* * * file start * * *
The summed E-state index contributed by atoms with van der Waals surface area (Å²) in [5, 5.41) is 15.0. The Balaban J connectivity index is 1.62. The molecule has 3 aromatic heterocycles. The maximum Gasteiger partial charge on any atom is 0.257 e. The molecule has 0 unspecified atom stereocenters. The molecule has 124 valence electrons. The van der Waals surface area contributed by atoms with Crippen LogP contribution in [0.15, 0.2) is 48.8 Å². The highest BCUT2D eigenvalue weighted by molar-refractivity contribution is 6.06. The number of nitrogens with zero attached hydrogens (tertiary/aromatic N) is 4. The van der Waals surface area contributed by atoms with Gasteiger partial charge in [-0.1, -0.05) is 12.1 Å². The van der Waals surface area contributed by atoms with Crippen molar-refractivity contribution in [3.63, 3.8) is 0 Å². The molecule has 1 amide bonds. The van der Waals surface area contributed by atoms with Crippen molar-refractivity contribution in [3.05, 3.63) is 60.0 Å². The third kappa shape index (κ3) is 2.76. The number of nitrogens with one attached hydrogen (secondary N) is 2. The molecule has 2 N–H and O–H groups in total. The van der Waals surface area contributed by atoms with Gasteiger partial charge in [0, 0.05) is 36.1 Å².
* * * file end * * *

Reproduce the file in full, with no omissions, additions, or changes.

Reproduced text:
The summed E-state index contributed by atoms with van der Waals surface area (Å²) in [5, 5.41) is 15.0. The Balaban J connectivity index is 1.62. The molecule has 3 aromatic heterocycles. The maximum Gasteiger partial charge on any atom is 0.257 e. The molecule has 0 unspecified atom stereocenters. The molecule has 124 valence electrons. The van der Waals surface area contributed by atoms with Crippen LogP contribution in [0.15, 0.2) is 48.8 Å². The highest BCUT2D eigenvalue weighted by molar-refractivity contribution is 6.06. The number of nitrogens with zero attached hydrogens (tertiary/aromatic N) is 4. The van der Waals surface area contributed by atoms with Gasteiger partial charge in [-0.1, -0.05) is 12.1 Å². The van der Waals surface area contributed by atoms with Crippen molar-refractivity contribution in [3.63, 3.8) is 0 Å². The molecule has 1 amide bonds. The van der Waals surface area contributed by atoms with Crippen molar-refractivity contribution in [3.05, 3.63) is 60.0 Å². The third kappa shape index (κ3) is 2.76. The number of nitrogens with one attached hydrogen (secondary N) is 2. The molecule has 2 N–H and O–H groups in total. The van der Waals surface area contributed by atoms with Gasteiger partial charge in [0, 0.05) is 36.1 Å².